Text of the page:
Behind the scenes of an NPR space voyage
Ever wonder what it would look like to see a new solar system being born?
People have already been asking me how we constructed this voyage. So here’s a behind-the-scenes look.
Robert wanted to literally feel like he was on a rocketship zooming through space toward his destination. We accomplished this by nesting together several ultra-high-resolution images from the Hubble Space Telescope (obtained from our “copilot” Michael Benson) — up to 30,000 pixels wide in some cases. This insane amount of resolution meant we could zoom in on the images far deeper than is usually possible, thus creating our “flying” effect.
In order to bring a “live” feel to Robert and Michael’s conversation during our shoot, I had them take the voyage together in real time — they clicked through the images interactively on Michael’s home computer as I filmed them with a webcam and a second video camera. (Most of that footage ended up on the cutting room floor, though.) I also used an app called Screenflow to record the onscreen images and mouse gestures directly from Michael’s monitor, so that I would have a perfect reference for reconstructing their journey later in postproduction. Here’s a clip of that raw material:
Unfortunately, all that Hubble resolution made editing extremely difficult — my poor Macbook Pro just choked on the data. Mac Pro towers at NPR’s headquarters were similarly vanquished. In the end, it took animator Brian Edgerton over 12 hours (not to mention 12GB of RAM and 16 CPU cores!) to create the final fly-through. And he still had to use every trick in the book to stop his system from crashing.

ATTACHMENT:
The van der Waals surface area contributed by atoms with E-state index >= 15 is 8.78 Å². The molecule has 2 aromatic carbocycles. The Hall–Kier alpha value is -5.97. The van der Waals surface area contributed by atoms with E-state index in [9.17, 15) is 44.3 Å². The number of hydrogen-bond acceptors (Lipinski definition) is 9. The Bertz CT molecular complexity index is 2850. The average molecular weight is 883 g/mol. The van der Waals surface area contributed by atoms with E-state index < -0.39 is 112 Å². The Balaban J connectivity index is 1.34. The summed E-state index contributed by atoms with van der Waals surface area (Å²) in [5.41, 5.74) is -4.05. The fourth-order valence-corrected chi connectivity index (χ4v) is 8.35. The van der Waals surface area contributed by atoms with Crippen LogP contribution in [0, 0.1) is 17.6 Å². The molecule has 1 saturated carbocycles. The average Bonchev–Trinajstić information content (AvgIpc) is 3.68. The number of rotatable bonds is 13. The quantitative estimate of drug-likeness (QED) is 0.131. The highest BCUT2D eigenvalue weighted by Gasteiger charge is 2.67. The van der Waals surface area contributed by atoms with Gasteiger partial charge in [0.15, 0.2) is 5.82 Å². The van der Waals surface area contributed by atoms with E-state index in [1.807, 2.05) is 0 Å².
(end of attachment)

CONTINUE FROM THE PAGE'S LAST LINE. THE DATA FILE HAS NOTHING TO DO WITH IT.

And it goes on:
The result is pretty spectacular, even though it’s basically just 2D zooms on a flat image. The sheer depth of those images — those 30,000 pixels nested within 30,000 pixels nested within… you get the idea — creates a 3D-like sensation that we tried to enhance with attention to certain subtle details, like adding a “banking” motion whenever the camera moves left or right. (That’s actually more like an airplane would fly than a spacecraft, but hey, it works.) We also noticed that letting the image remain still for even a single frame totally blew the illusion of being in space, so Brian and I made sure to include subtle twists and barrel rolls in our imaginary spacecraft’s motion even when we weren’t “zooming” toward anything.
Well worth the effort!
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